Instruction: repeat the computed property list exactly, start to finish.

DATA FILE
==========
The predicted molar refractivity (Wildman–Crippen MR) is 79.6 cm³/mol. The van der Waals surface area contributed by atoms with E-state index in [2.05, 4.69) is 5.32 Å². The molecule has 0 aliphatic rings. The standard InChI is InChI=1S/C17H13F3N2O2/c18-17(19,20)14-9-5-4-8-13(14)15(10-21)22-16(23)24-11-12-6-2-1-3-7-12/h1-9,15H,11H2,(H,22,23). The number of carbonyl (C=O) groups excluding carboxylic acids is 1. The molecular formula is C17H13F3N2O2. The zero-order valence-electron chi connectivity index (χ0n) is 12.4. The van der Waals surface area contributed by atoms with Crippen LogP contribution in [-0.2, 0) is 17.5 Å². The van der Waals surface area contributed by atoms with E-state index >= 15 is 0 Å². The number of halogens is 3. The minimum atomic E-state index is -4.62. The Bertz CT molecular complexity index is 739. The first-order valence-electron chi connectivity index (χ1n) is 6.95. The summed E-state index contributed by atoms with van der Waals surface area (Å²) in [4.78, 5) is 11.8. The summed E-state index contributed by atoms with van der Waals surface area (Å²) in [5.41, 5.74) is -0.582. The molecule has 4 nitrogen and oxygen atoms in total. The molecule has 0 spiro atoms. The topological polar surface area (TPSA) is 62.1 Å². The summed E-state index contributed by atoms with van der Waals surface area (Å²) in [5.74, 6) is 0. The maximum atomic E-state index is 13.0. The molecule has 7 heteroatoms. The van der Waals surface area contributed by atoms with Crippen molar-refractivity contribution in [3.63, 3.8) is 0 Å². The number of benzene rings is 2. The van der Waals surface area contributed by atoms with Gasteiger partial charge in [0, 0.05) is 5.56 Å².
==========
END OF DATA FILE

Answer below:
The predicted molar refractivity (Wildman–Crippen MR) is 79.6 cm³/mol. The van der Waals surface area contributed by atoms with E-state index in [2.05, 4.69) is 5.32 Å². The molecule has 0 aliphatic rings. The standard InChI is InChI=1S/C17H13F3N2O2/c18-17(19,20)14-9-5-4-8-13(14)15(10-21)22-16(23)24-11-12-6-2-1-3-7-12/h1-9,15H,11H2,(H,22,23). The number of carbonyl (C=O) groups excluding carboxylic acids is 1. The molecular formula is C17H13F3N2O2. The zero-order valence-electron chi connectivity index (χ0n) is 12.4. The van der Waals surface area contributed by atoms with Crippen LogP contribution in [-0.2, 0) is 17.5 Å². The van der Waals surface area contributed by atoms with E-state index >= 15 is 0 Å². The number of halogens is 3. The minimum atomic E-state index is -4.62. The Bertz CT molecular complexity index is 739. The first-order valence-electron chi connectivity index (χ1n) is 6.95. The summed E-state index contributed by atoms with van der Waals surface area (Å²) in [4.78, 5) is 11.8. The summed E-state index contributed by atoms with van der Waals surface area (Å²) in [5.41, 5.74) is -0.582. The molecule has 4 nitrogen and oxygen atoms in total. The molecule has 0 spiro atoms. The topological polar surface area (TPSA) is 62.1 Å². The summed E-state index contributed by atoms with van der Waals surface area (Å²) in [5.74, 6) is 0. The maximum atomic E-state index is 13.0. The molecule has 7 heteroatoms. The van der Waals surface area contributed by atoms with Crippen molar-refractivity contribution in [3.63, 3.8) is 0 Å². The number of benzene rings is 2. The van der Waals surface area contributed by atoms with Gasteiger partial charge in [0, 0.05) is 5.56 Å².